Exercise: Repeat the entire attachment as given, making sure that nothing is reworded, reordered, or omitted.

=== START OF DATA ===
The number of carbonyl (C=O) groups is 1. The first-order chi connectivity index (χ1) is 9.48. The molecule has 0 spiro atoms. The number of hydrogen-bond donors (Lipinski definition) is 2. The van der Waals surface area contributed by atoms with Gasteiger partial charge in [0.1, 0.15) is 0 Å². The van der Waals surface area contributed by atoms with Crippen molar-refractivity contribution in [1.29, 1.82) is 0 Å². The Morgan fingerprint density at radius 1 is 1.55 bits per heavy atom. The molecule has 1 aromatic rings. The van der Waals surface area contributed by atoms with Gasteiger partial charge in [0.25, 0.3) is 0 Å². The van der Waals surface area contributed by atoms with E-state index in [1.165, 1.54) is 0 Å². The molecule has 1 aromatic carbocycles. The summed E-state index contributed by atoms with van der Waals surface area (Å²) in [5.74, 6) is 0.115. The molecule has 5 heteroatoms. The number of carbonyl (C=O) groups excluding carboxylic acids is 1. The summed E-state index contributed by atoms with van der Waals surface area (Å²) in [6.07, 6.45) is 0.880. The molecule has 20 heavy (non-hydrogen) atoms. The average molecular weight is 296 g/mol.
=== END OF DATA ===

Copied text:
The number of carbonyl (C=O) groups is 1. The first-order chi connectivity index (χ1) is 9.48. The molecule has 0 spiro atoms. The number of hydrogen-bond donors (Lipinski definition) is 2. The van der Waals surface area contributed by atoms with Gasteiger partial charge in [0.1, 0.15) is 0 Å². The van der Waals surface area contributed by atoms with Crippen molar-refractivity contribution in [1.29, 1.82) is 0 Å². The Morgan fingerprint density at radius 1 is 1.55 bits per heavy atom. The molecule has 1 aromatic rings. The van der Waals surface area contributed by atoms with Gasteiger partial charge in [0.25, 0.3) is 0 Å². The van der Waals surface area contributed by atoms with E-state index in [1.165, 1.54) is 0 Å². The molecule has 1 aromatic carbocycles. The summed E-state index contributed by atoms with van der Waals surface area (Å²) in [5.74, 6) is 0.115. The molecule has 5 heteroatoms. The number of carbonyl (C=O) groups excluding carboxylic acids is 1. The summed E-state index contributed by atoms with van der Waals surface area (Å²) in [6.07, 6.45) is 0.880. The molecule has 20 heavy (non-hydrogen) atoms. The average molecular weight is 296 g/mol.